Device / Device Interactions

Currently, there are few data in the literature on the use of transcranial brain stimulation in the presence of implanted stimulation systems.

Many clinical and research studies list implanted metallic hardware as an absolution contraindication to transcranial brain stimulation, since the safety of the dual-device usage has not been established. The strong magnetic field emitted by TMS/MST coils and the electrical current from ECT may induce large voltages in nearby wires and electronic devices, interfering with their function and potentially damaging the implanted system components. Further, interactions between the stimulation devices may result in significant, undesirable stimulation effects, and even in neural injury. As more patients receive electronic implants for a variety of neural disorders, and as the use of transcranial brain stimulation devices grows, it is of great importance to evaluate the safety of the interactions between intracranial devices and transcranially applied electric and magnetic stimulators. Safety concerns currently limit the access of subjects with intracranial electronic devices to therapies involving transcranial stimulation technology, which may preclude them from obtaining appropriate medical treatments. Gaining better understanding of the interactions between transcranial and implanted stimulation devices will demarcate significant safety risks from benign interactions, and will provide recommendations for reducing risk, thus enhancing the patient’s therapeutic options. Further, if transcranial brain stimulation can be safely applied in patients with intracranial implants, this may lead to novel synergistic dual-device therapies.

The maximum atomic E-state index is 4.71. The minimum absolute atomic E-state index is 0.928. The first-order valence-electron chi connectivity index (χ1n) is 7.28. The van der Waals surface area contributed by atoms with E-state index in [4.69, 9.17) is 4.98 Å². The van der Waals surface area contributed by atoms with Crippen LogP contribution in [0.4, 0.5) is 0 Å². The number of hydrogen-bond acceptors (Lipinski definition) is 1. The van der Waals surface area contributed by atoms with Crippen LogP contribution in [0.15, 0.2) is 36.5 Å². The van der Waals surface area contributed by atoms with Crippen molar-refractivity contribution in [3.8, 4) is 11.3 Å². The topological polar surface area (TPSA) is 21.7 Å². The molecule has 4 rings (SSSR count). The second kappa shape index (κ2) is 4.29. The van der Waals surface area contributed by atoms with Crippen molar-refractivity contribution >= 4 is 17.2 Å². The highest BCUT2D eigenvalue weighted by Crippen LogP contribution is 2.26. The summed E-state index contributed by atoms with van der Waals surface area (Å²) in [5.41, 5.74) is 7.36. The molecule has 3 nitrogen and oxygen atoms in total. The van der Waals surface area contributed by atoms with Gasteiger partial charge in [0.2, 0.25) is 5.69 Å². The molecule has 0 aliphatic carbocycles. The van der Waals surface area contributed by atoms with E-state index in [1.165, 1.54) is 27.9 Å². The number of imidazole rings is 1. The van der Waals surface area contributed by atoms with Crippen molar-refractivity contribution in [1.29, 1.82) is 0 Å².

The objective of this study is to systemically investigate, both computationally and experimentally, the safety of transcranial brain stimulation techniques (TMS, MST, ECT) in patients with an FDA-approved intracranially implanted stimulation device and propose safety guidelines for the dual-device therapy.